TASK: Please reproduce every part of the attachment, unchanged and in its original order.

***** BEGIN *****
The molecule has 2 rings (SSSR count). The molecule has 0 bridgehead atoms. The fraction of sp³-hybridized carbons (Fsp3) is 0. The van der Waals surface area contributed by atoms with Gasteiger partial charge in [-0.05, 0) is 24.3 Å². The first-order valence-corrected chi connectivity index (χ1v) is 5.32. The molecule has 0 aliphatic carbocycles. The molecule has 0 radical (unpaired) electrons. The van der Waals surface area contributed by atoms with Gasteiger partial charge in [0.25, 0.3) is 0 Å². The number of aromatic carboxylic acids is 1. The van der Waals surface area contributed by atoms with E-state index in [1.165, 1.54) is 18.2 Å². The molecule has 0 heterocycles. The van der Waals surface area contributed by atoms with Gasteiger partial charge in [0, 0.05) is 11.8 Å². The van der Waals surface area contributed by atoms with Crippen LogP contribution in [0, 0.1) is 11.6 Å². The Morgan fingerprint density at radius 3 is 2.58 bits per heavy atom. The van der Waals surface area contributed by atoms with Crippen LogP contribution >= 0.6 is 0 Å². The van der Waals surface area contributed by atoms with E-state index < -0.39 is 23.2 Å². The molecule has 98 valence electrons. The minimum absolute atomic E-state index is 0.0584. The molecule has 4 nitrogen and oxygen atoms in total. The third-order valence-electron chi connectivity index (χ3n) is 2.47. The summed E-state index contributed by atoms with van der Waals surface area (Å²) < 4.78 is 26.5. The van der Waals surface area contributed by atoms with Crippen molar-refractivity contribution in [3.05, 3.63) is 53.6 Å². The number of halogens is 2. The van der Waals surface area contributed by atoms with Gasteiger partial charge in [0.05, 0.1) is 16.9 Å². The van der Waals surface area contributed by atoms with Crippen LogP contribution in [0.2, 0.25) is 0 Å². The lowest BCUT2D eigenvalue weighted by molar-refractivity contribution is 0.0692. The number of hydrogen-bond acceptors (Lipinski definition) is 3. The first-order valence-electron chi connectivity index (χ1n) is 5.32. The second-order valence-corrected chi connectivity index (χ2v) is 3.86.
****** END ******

The molecule has 2 rings (SSSR count). The molecule has 0 bridgehead atoms. The fraction of sp³-hybridized carbons (Fsp3) is 0. The van der Waals surface area contributed by atoms with Gasteiger partial charge in [-0.05, 0) is 24.3 Å². The first-order valence-corrected chi connectivity index (χ1v) is 5.32. The molecule has 0 aliphatic carbocycles. The molecule has 0 radical (unpaired) electrons. The van der Waals surface area contributed by atoms with Gasteiger partial charge in [0.25, 0.3) is 0 Å². The number of aromatic carboxylic acids is 1. The van der Waals surface area contributed by atoms with E-state index in [1.165, 1.54) is 18.2 Å². The molecule has 0 heterocycles. The van der Waals surface area contributed by atoms with Gasteiger partial charge in [0, 0.05) is 11.8 Å². The van der Waals surface area contributed by atoms with Crippen LogP contribution in [0, 0.1) is 11.6 Å². The Morgan fingerprint density at radius 3 is 2.58 bits per heavy atom. The van der Waals surface area contributed by atoms with Crippen LogP contribution >= 0.6 is 0 Å². The van der Waals surface area contributed by atoms with E-state index < -0.39 is 23.2 Å². The molecule has 98 valence electrons. The minimum absolute atomic E-state index is 0.0584. The molecule has 4 nitrogen and oxygen atoms in total. The third-order valence-electron chi connectivity index (χ3n) is 2.47. The summed E-state index contributed by atoms with van der Waals surface area (Å²) < 4.78 is 26.5. The van der Waals surface area contributed by atoms with Crippen molar-refractivity contribution in [3.05, 3.63) is 53.6 Å². The number of halogens is 2. The van der Waals surface area contributed by atoms with Gasteiger partial charge in [0.05, 0.1) is 16.9 Å². The van der Waals surface area contributed by atoms with Crippen LogP contribution in [0.2, 0.25) is 0 Å². The lowest BCUT2D eigenvalue weighted by molar-refractivity contribution is 0.0692. The number of hydrogen-bond acceptors (Lipinski definition) is 3. The first-order valence-electron chi connectivity index (χ1n) is 5.32. The second-order valence-corrected chi connectivity index (χ2v) is 3.86.